The word debounce can be used in a metaphorical sense to take a series of signals, take action on the first one and then ignore any subsequent ones within a certain period of time.

What I'm looking for is something of the inverse of that. A word that would describe the situation where you take in a series of signals, but only act on the last one when no more signals come in within a certain period of time. 'Throttle' seems like a possibility... but it also seems not quite right.

Any suggestion?

  • Rather than "ignore any subsequent ones within a certain period of time", shouldn't it be "take the first signal and the final one and ignore everything in between within a certain period of time"? Dec 14 '12 at 4:08
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    Isn't that just reversing the signal's logic level? The first signal is the end of incoming signals, then you act and "debounce" by ignoring the ongoing lack of signals... ;) Dec 14 '12 at 7:01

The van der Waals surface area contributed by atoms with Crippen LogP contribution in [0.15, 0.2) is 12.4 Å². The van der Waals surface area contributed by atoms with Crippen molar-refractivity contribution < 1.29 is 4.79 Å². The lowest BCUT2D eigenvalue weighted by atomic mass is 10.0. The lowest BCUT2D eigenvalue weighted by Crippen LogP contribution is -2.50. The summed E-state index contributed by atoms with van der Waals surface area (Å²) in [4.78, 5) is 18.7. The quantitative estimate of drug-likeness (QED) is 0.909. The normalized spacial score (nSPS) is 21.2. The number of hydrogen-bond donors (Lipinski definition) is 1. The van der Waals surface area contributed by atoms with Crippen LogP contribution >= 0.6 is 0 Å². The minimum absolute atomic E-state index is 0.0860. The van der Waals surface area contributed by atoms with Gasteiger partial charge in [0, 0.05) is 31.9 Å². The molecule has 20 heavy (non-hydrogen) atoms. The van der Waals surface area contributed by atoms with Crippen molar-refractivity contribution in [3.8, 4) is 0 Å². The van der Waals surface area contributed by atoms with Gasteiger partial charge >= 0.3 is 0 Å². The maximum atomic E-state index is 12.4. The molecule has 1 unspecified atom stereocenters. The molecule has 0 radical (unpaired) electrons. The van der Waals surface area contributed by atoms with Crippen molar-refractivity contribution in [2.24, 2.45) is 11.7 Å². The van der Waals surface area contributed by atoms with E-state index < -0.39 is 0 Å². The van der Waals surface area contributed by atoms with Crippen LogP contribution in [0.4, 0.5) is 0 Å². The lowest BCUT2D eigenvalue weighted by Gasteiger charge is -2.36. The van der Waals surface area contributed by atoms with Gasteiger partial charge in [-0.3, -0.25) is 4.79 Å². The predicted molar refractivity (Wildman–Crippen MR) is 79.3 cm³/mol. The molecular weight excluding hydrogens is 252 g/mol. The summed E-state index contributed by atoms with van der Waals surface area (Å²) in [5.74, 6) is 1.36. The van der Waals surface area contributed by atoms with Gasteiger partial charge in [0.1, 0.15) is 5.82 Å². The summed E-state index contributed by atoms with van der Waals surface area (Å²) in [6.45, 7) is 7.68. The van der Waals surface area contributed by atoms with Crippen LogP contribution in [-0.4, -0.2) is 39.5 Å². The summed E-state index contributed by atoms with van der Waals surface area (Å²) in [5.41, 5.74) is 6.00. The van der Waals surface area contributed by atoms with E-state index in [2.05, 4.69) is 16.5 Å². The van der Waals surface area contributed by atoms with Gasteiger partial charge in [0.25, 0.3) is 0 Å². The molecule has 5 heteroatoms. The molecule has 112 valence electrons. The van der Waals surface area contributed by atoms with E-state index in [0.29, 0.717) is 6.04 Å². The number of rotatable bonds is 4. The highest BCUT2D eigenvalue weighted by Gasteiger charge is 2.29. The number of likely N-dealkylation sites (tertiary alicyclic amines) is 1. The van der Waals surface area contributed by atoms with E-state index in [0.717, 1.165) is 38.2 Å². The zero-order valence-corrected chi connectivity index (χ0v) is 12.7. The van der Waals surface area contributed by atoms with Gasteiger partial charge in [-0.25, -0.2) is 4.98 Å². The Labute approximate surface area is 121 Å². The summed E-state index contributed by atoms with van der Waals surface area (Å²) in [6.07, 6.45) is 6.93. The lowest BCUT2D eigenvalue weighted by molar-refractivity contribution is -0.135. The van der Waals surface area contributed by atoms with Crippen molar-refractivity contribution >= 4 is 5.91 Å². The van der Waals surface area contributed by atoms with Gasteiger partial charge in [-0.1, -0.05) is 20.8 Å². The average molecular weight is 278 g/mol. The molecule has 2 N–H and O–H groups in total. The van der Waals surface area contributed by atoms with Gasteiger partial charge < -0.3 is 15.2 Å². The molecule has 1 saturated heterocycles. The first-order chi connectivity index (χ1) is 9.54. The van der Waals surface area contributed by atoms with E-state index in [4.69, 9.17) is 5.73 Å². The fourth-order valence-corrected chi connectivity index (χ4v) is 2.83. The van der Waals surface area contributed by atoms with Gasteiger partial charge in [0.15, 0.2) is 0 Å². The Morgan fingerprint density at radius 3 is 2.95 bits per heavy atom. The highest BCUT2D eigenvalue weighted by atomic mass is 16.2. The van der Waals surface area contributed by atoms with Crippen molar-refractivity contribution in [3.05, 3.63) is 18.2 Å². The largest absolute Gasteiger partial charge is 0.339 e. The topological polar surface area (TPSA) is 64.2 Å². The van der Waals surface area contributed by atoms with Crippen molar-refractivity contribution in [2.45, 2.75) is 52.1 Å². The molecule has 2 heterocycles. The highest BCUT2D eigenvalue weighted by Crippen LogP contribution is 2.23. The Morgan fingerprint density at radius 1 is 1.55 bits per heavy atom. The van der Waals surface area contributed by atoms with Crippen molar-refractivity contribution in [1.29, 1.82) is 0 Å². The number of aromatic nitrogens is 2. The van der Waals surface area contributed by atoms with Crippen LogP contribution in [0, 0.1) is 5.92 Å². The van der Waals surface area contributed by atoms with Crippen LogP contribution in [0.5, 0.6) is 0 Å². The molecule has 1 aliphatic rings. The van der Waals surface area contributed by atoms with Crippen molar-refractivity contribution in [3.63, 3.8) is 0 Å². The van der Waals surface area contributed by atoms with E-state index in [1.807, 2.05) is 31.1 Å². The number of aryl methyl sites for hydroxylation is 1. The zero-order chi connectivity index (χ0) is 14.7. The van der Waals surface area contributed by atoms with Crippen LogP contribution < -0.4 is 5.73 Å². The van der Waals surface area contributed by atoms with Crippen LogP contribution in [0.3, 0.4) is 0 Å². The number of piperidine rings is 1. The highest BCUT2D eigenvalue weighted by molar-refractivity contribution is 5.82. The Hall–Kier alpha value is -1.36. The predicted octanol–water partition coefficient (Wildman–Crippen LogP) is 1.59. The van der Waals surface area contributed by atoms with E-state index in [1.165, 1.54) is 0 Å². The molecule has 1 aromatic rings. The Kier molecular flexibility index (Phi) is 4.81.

Throttle isn't right. It means reducing the rate of a repeated event into something more manageable, but the (reduced) repeat is still important and processed.

A debounce in electronics is taking the first signal when a mechanical switch is closed, and removing the subsequent ripple of current within a timeout (e.g. to remove the bounce of a keypress).

Usually, in the mechanical context, the signals in the ripple will be either high or low, so it doesn't really matter if you're taking the first, second, 21st or last: you're just smoothing out some unwanted static.

So what you want sounds to me like a debounce, except instead of taking a single signal in a given timeout (starting from the first signal), you want the final signal in another timeout (starting from the last-known signal).

You could call this something like final-signal debounce but I would probably avoid the word debounce. Perhaps something along the lines of final-signal processing, or a final-signal action or trigger. (Or last-signal....)


Timeout action or something similar would work well in a case that you're taking action only when the signal fails to occur.


"Delay trigger"?

(Don't make fun! Words I know - technical concepts, I'm still learning!)

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